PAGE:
This is the next blog in a series from the book Organizing the Disorganized Child by Martin L. Kutscher and Marcella Moran.
So, we established earlier how the brain is at fault when it comes to the child being organized—this should free us from feeling like victims of a “lazy child” or “uncaring teacher.” We can focus now on working together as learning partners to teach and finesse the child’s brain into organization (and remember, the brain is still developing well into young adulthood). With society expecting so much more planning from our children today (with outside events like clubs, sports, social media, etc.) and so much sooner (we have 2-year-olds on iPads!), it’s a challenge to fit in academics at all really!
It’s time now to bring up this topic of organization with your child. I know…easier said than done. Most likely your child suspects your concern and a calm conversation may do wonders for all involved. There are some steps to note:
- Stay calm. Pick an appropriate time when everyone is calm (not yelling about grades, searching for the homework paper, or other issues) and can have meaningful conversation. Remind them about the benefits of being organized such as getting homework done faster, less frustration in the house, more free time for other things, etc.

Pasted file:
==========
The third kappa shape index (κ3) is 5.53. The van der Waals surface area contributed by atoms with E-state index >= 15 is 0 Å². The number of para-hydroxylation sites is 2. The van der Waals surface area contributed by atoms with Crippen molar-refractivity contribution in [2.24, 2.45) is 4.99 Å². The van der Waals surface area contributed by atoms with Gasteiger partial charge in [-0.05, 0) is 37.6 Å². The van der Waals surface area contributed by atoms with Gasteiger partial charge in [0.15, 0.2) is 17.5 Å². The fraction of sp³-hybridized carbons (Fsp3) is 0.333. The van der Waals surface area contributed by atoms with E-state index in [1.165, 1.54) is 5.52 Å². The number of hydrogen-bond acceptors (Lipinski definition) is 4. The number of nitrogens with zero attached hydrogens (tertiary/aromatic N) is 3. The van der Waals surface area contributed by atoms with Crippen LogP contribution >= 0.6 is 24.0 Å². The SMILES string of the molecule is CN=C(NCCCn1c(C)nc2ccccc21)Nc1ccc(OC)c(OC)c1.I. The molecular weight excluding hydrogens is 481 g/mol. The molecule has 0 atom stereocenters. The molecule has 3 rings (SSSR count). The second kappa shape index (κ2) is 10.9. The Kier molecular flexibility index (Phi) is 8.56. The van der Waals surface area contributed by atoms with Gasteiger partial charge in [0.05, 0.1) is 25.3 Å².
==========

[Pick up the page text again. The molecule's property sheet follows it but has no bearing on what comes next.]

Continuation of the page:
- Listen to your child–actively listen and ask clarifying questions. If the child says, “that may work for you, but it doesn’t work for me,” this is a sign. Ask the child to explain a strategy to you in her own words and really listen (don’t judge).
- Stay positive. The authors note: “If you really want to bring out your child’s self-motivation–and preserve your relationship with him–you’ll need to keep it positive. Punishments don’t teach skills.” Find something to praise; use humor to redirect. If there’s a punishment to hand out, consider doing it with only a positive attitude in place–make it short and to the point. Stay focused on the fact this is YOUR child.
- Supervise the skills. Many children know what to do but they just can’t do it–this is where supervision takes place. Remember, the frontal lobes on the brain of your child have trouble carrying out the plan. Your child needs you to lend your expertise (and frontal lobes) to assist. Be a safety net and monitor progress while standing in the background.
- Give it time. There is no timetable for success. If you’re frustrated, imagine how your child feels.
It’s a good idea to also know your child’s organizational style…but that’s a topic for our next in the series! 🙂